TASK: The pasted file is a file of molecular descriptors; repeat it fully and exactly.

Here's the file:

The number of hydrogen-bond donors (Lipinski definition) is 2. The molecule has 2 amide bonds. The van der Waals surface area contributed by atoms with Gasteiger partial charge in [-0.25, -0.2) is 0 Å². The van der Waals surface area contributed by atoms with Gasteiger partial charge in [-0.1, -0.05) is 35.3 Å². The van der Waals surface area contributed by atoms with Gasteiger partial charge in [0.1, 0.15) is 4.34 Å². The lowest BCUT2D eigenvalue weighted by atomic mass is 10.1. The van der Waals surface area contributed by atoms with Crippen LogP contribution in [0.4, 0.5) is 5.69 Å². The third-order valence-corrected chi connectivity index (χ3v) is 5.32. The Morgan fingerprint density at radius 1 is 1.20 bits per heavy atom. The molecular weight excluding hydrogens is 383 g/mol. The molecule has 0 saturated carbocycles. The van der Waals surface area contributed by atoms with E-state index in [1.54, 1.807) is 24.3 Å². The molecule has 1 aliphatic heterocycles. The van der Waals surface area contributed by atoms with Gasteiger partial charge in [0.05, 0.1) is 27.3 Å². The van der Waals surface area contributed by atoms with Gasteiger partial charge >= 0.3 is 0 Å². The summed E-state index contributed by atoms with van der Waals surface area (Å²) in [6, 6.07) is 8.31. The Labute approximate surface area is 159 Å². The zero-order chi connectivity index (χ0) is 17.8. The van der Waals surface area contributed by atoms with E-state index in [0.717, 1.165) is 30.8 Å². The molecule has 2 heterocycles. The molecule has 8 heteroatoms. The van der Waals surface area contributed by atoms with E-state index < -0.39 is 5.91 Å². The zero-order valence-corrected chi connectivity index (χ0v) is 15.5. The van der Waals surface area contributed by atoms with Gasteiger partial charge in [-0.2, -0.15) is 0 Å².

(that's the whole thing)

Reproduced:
The number of hydrogen-bond donors (Lipinski definition) is 2. The molecule has 2 amide bonds. The van der Waals surface area contributed by atoms with Gasteiger partial charge in [-0.25, -0.2) is 0 Å². The van der Waals surface area contributed by atoms with Gasteiger partial charge in [-0.1, -0.05) is 35.3 Å². The van der Waals surface area contributed by atoms with Gasteiger partial charge in [0.1, 0.15) is 4.34 Å². The lowest BCUT2D eigenvalue weighted by atomic mass is 10.1. The van der Waals surface area contributed by atoms with Crippen LogP contribution in [0.4, 0.5) is 5.69 Å². The third-order valence-corrected chi connectivity index (χ3v) is 5.32. The Morgan fingerprint density at radius 1 is 1.20 bits per heavy atom. The molecular weight excluding hydrogens is 383 g/mol. The molecule has 0 saturated carbocycles. The van der Waals surface area contributed by atoms with E-state index in [1.54, 1.807) is 24.3 Å². The molecule has 1 aliphatic heterocycles. The van der Waals surface area contributed by atoms with Gasteiger partial charge in [0.05, 0.1) is 27.3 Å². The van der Waals surface area contributed by atoms with Gasteiger partial charge >= 0.3 is 0 Å². The summed E-state index contributed by atoms with van der Waals surface area (Å²) in [6, 6.07) is 8.31. The Labute approximate surface area is 159 Å². The zero-order chi connectivity index (χ0) is 17.8. The van der Waals surface area contributed by atoms with E-state index in [0.717, 1.165) is 30.8 Å². The molecule has 2 heterocycles. The molecule has 8 heteroatoms. The van der Waals surface area contributed by atoms with E-state index < -0.39 is 5.91 Å². The zero-order valence-corrected chi connectivity index (χ0v) is 15.5. The van der Waals surface area contributed by atoms with Gasteiger partial charge in [-0.2, -0.15) is 0 Å².